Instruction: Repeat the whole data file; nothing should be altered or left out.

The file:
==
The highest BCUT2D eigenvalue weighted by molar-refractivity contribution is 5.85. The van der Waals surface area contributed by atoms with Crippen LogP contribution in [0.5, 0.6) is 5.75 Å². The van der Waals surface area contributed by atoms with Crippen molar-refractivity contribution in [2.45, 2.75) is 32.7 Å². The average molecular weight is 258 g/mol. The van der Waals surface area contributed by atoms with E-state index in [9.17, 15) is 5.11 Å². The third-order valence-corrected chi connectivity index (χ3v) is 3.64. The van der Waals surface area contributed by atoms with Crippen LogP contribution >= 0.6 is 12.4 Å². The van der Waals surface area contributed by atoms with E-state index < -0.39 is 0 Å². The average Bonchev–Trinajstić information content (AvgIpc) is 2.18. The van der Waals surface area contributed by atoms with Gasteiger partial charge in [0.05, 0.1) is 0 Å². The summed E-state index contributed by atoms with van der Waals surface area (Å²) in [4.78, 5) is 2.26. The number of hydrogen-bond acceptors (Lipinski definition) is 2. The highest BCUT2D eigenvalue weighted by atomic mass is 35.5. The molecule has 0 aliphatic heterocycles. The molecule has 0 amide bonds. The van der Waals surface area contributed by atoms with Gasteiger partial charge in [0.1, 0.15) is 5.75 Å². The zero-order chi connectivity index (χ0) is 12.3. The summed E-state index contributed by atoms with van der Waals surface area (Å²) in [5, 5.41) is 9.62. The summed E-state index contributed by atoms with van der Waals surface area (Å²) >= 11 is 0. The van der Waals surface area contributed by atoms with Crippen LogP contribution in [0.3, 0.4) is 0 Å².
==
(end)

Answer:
The highest BCUT2D eigenvalue weighted by molar-refractivity contribution is 5.85. The van der Waals surface area contributed by atoms with Crippen LogP contribution in [0.5, 0.6) is 5.75 Å². The van der Waals surface area contributed by atoms with Crippen molar-refractivity contribution in [2.45, 2.75) is 32.7 Å². The average molecular weight is 258 g/mol. The van der Waals surface area contributed by atoms with E-state index in [9.17, 15) is 5.11 Å². The third-order valence-corrected chi connectivity index (χ3v) is 3.64. The van der Waals surface area contributed by atoms with Crippen LogP contribution >= 0.6 is 12.4 Å². The van der Waals surface area contributed by atoms with E-state index < -0.39 is 0 Å². The average Bonchev–Trinajstić information content (AvgIpc) is 2.18. The van der Waals surface area contributed by atoms with Gasteiger partial charge in [0.05, 0.1) is 0 Å². The summed E-state index contributed by atoms with van der Waals surface area (Å²) in [4.78, 5) is 2.26. The number of hydrogen-bond acceptors (Lipinski definition) is 2. The highest BCUT2D eigenvalue weighted by atomic mass is 35.5. The molecule has 0 aliphatic heterocycles. The molecule has 0 amide bonds. The van der Waals surface area contributed by atoms with Gasteiger partial charge in [0.1, 0.15) is 5.75 Å². The zero-order chi connectivity index (χ0) is 12.3. The summed E-state index contributed by atoms with van der Waals surface area (Å²) in [5, 5.41) is 9.62. The summed E-state index contributed by atoms with van der Waals surface area (Å²) >= 11 is 0. The van der Waals surface area contributed by atoms with Crippen LogP contribution in [0.3, 0.4) is 0 Å².